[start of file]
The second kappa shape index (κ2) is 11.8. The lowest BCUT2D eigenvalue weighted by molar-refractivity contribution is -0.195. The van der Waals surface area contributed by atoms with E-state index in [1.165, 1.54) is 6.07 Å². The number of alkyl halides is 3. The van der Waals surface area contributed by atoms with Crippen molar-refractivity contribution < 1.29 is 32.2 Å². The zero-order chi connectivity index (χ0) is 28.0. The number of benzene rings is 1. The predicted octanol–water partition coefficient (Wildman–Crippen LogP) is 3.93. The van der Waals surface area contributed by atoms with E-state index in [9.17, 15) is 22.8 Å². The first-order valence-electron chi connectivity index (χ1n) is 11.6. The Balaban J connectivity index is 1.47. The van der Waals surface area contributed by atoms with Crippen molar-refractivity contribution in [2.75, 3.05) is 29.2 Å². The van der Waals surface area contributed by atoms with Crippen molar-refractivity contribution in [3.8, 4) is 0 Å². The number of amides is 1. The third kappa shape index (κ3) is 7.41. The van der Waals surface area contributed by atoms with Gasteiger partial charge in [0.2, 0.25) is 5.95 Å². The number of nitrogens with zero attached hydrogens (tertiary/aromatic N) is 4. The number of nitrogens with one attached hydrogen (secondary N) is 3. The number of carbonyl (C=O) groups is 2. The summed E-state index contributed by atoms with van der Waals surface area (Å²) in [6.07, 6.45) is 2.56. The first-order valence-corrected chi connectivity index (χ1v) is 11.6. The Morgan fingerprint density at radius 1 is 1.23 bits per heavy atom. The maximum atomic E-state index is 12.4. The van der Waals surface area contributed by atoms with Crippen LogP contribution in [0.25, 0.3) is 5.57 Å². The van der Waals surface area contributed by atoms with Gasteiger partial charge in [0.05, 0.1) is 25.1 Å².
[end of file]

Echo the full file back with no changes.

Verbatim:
The second kappa shape index (κ2) is 11.8. The lowest BCUT2D eigenvalue weighted by molar-refractivity contribution is -0.195. The van der Waals surface area contributed by atoms with E-state index in [1.165, 1.54) is 6.07 Å². The number of alkyl halides is 3. The van der Waals surface area contributed by atoms with Crippen molar-refractivity contribution < 1.29 is 32.2 Å². The zero-order chi connectivity index (χ0) is 28.0. The number of benzene rings is 1. The predicted octanol–water partition coefficient (Wildman–Crippen LogP) is 3.93. The van der Waals surface area contributed by atoms with E-state index in [9.17, 15) is 22.8 Å². The first-order valence-electron chi connectivity index (χ1n) is 11.6. The Balaban J connectivity index is 1.47. The van der Waals surface area contributed by atoms with Crippen molar-refractivity contribution in [2.75, 3.05) is 29.2 Å². The van der Waals surface area contributed by atoms with Crippen molar-refractivity contribution in [3.8, 4) is 0 Å². The number of amides is 1. The third kappa shape index (κ3) is 7.41. The van der Waals surface area contributed by atoms with Gasteiger partial charge in [0.2, 0.25) is 5.95 Å². The number of nitrogens with zero attached hydrogens (tertiary/aromatic N) is 4. The number of nitrogens with one attached hydrogen (secondary N) is 3. The number of carbonyl (C=O) groups is 2. The summed E-state index contributed by atoms with van der Waals surface area (Å²) in [6.07, 6.45) is 2.56. The first-order valence-corrected chi connectivity index (χ1v) is 11.6. The Morgan fingerprint density at radius 1 is 1.23 bits per heavy atom. The maximum atomic E-state index is 12.4. The van der Waals surface area contributed by atoms with Crippen LogP contribution in [0.25, 0.3) is 5.57 Å². The van der Waals surface area contributed by atoms with Gasteiger partial charge in [0.05, 0.1) is 25.1 Å².